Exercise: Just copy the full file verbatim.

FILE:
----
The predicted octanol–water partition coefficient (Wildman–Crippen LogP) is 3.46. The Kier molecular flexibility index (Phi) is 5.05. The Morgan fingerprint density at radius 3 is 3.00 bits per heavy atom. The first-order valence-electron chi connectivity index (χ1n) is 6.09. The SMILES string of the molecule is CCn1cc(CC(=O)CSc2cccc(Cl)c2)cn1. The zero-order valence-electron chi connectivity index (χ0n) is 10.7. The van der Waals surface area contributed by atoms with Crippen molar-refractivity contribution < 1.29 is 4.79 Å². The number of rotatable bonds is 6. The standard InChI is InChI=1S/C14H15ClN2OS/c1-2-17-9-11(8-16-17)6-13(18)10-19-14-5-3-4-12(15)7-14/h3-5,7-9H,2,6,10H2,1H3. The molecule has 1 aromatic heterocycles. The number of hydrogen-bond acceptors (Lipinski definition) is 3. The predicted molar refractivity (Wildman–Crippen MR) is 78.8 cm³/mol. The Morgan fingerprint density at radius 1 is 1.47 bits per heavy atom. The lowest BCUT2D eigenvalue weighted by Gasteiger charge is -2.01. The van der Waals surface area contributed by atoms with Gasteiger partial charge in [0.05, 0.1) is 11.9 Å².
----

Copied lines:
The predicted octanol–water partition coefficient (Wildman–Crippen LogP) is 3.46. The Kier molecular flexibility index (Phi) is 5.05. The Morgan fingerprint density at radius 3 is 3.00 bits per heavy atom. The first-order valence-electron chi connectivity index (χ1n) is 6.09. The SMILES string of the molecule is CCn1cc(CC(=O)CSc2cccc(Cl)c2)cn1. The zero-order valence-electron chi connectivity index (χ0n) is 10.7. The van der Waals surface area contributed by atoms with Crippen molar-refractivity contribution < 1.29 is 4.79 Å². The number of rotatable bonds is 6. The standard InChI is InChI=1S/C14H15ClN2OS/c1-2-17-9-11(8-16-17)6-13(18)10-19-14-5-3-4-12(15)7-14/h3-5,7-9H,2,6,10H2,1H3. The molecule has 1 aromatic heterocycles. The number of hydrogen-bond acceptors (Lipinski definition) is 3. The predicted molar refractivity (Wildman–Crippen MR) is 78.8 cm³/mol. The Morgan fingerprint density at radius 1 is 1.47 bits per heavy atom. The lowest BCUT2D eigenvalue weighted by Gasteiger charge is -2.01. The van der Waals surface area contributed by atoms with Gasteiger partial charge in [0.05, 0.1) is 11.9 Å².